Who would dare to write a book like The Satanic Verses nowadays? And if some brave or reckless author did dare, who would publish it? The signs in both cases are that no such writer or publisher is likely to appear, and for two reasons. The first and most obvious is fear. The Satanic Verses is a rich and complex literary novel, by turns ironic, fantastical and satirical. Despite what is often said, mostly by those who haven't read it, the book does not take direct aim at Islam or its prophet. Those sections that have caused the greatest controversy are contained within the dreams or nightmares of a character who is in the grip of psychosis. Which is to say that, even buried in the fevered subconscious of a disturbed character inside a work of fiction - a work of magical realism fiction! - there is no escape from literalist tyranny. Any sentence might turn out to be a death sentence. And few if any of even the boldest and most iconoclastic artists wish to run that risk.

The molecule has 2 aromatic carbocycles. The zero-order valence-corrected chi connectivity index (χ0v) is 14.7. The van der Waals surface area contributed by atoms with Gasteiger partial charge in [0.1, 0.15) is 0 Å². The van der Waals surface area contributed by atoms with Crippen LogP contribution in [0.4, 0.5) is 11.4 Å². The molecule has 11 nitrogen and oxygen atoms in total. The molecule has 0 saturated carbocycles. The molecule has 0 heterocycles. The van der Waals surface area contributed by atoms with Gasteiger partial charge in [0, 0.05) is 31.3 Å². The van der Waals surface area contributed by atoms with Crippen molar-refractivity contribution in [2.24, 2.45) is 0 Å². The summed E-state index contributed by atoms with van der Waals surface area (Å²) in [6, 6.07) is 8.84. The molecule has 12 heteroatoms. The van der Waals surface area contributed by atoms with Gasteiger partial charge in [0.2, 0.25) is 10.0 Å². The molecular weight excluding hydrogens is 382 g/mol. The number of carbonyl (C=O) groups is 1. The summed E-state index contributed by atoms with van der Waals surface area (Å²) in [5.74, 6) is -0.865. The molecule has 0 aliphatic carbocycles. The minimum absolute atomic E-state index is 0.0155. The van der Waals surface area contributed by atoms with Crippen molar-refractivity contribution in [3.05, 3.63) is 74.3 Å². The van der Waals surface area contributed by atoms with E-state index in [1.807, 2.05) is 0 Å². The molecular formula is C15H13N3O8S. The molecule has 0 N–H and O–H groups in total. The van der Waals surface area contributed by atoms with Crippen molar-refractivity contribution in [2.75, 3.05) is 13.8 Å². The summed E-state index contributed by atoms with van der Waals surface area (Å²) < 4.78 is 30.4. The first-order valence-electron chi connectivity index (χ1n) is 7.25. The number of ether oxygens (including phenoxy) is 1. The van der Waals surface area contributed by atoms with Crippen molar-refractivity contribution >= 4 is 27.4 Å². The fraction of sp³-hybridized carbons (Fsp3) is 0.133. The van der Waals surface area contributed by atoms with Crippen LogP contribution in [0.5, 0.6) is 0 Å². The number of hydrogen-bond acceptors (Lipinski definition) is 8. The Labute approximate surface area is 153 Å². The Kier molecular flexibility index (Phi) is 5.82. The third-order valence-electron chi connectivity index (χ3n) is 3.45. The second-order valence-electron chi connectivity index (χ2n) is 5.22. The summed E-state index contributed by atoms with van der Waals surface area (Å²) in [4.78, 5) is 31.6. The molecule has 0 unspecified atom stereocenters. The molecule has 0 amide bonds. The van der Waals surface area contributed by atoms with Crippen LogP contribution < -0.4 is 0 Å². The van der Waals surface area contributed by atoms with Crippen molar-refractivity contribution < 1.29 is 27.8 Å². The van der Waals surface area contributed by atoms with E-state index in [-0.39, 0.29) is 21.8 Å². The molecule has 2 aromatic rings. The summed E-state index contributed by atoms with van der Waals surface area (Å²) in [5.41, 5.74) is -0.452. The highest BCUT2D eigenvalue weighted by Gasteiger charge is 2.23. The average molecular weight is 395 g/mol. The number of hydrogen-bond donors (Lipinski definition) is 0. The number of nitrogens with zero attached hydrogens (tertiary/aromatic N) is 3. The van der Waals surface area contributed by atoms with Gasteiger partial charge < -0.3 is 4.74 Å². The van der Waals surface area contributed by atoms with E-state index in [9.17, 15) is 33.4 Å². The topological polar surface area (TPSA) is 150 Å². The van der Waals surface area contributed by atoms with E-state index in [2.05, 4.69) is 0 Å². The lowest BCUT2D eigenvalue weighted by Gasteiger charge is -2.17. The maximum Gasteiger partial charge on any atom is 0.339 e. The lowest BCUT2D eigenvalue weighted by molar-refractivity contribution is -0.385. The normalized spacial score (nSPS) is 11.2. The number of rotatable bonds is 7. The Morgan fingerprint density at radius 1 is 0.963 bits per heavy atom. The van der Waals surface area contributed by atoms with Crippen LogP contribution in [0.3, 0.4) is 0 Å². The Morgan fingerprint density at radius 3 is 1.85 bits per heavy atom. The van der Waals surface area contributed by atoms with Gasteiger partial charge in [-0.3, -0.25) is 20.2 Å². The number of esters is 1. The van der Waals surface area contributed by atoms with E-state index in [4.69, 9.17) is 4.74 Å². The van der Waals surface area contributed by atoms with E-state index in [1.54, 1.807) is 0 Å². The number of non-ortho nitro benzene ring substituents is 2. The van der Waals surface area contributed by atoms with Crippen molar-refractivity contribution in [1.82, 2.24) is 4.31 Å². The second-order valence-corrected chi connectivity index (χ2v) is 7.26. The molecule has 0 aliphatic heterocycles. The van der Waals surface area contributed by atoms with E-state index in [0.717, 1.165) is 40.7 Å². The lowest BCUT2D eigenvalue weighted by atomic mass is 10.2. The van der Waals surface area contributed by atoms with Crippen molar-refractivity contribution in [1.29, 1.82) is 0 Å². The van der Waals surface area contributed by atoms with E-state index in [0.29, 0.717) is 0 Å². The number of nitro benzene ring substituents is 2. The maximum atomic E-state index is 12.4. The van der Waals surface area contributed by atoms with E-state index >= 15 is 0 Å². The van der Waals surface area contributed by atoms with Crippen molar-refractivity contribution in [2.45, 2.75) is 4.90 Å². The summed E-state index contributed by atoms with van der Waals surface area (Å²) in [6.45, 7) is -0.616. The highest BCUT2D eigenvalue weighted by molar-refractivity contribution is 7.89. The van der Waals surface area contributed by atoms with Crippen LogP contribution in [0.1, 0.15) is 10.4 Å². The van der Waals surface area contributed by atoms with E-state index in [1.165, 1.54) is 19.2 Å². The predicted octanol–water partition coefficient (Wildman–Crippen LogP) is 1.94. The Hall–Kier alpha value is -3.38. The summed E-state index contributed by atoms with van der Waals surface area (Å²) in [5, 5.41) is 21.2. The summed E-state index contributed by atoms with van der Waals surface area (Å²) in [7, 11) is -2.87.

The recent case of The Jewel of Medina, a work by Sherry Jones which is neither bold nor iconoclastic, exemplifies the problem. In 2007 the American publishers Random House bought the rights to this historical novel about the prophet Muhammad's wife Aisha. By all accounts the book is something of a cheesy romance. Jones herself believes it is a circumspect fiction which "portrays the prophet Muhammad as a gentle, compassionate, wise leader and man respectful toward women and his wives". But a professor of Middle Eastern studies named Denise Spellberg advised Random House that it might provoke violence. The publishers duly cancelled the publication.